George Orwell’s dystopian parable tells of the rebellion of the animals on Manor Farm against the cruel farmer Mr. Jones.
A new order is established; a perfect society where all animals are equal, but gradually unease and fear take hold as the leader Napoleon and his class of pigs become rulers of the farm and set about destroying their rivals.
This is the story of how a revolution goes wrong. How the genuine disaffection of those in desperate need of change becomes weaponized and putrefied by a ruthless political class.
From the brutal Stalinist regime that prompted Orwell in 1945 to write the story, to the empty promises of today’s demagogues, Animal Farm is a chilling reminder of how absolute power is seized and how it’s retained.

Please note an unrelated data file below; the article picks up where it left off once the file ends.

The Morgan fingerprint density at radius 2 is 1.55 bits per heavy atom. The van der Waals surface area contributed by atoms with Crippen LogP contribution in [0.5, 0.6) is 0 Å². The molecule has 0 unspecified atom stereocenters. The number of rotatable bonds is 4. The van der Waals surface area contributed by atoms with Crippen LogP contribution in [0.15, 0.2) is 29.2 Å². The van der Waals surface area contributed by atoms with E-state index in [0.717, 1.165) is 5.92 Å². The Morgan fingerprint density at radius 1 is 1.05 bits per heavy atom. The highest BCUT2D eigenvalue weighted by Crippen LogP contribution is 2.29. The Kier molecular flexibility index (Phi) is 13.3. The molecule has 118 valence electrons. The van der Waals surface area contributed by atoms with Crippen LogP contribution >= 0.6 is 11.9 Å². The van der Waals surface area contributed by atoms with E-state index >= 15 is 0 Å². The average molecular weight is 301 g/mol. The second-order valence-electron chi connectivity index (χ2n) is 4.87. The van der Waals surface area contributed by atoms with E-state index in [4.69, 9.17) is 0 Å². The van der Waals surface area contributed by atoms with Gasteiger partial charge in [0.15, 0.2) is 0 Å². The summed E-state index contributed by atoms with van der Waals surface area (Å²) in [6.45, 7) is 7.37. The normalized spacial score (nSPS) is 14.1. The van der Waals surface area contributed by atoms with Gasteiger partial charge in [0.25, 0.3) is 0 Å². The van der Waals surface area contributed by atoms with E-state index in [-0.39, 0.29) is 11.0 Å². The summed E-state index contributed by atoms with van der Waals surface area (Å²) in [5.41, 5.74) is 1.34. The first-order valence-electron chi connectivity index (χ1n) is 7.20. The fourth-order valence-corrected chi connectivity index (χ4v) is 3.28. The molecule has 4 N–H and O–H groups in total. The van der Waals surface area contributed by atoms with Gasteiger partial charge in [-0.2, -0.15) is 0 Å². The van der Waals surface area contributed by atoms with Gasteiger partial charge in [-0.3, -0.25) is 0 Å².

New Theatre is presenting this world premiere of a new adaptation by young Australian theatre-maker Saro Lusty-Cavallari, a recent graduate from the Victorian College of the Arts, who is also directing this production in his New Theatre debut. Saro says: "Coming of age around the GFC, with climate change constantly looming over everything and the resurgence of fascism in the last few years, I definitely feel an affinity for texts like Animal Farm, that essentially challenge us to radically reimagine the limits of how we organise society. "To bring Animal Farm to life in 2020, especially after our society has just faced another challenge to its sustainability with the coronavirus pandemic, is to ask of the audience "can we do better?" "Is this all there is?" Saro also shares his thoughts on working through COVID-19: "When the whole world is kind of falling apart, delaying a play is hardly your biggest worry and even before we had to postpone rehearsals, it was clear that most of us were too anxious and distracted to work properly. When we returned to the play once government health guidelines made it possible, the text seemed even more immediate, and all these disturbing parallels started popping up. "A key motif in Animal Farm is the betrayal of sacrifice, that those animals that give their all are never rewarded with what they're promised. I can already see that happening with nurses, essential workers and the less well-off who have sacrificed so much during the pandemic. "We're all this together" is what we're told but of course we know at the end of the day that the same inequalities just reassert themselves. "It would be nice to think that lockdown was spent learning lines or sprucing up the script but we all just took a complete break. It was too hard to try and keep something alive that seemed so uncertain. But there was such an energy that was unleashed when we returned to the rehearsal room. I think giving ourselves that mandatory break from the text and rehearsal allowed us to come at it with much fresher eyes. We're very excited to share the work with audiences." Saro has pulled together a strong and diverse cast, with the majority of actors making their New Theatre debuts, including Kevin Batliwala, Anika Bhatia, Sue Broberg, Zoe Crawford, Ben Dewstow, Laura Djanegara, Imogen French, Lachlan Stevenson and Tiffany Wong. Season: 13 October - 7 November. Tickets: full $35 Concessions, Groups (6+) $30 Preview, Thrifty Thursdays $20 Bookings: https://newtheatre.org.au/tickets/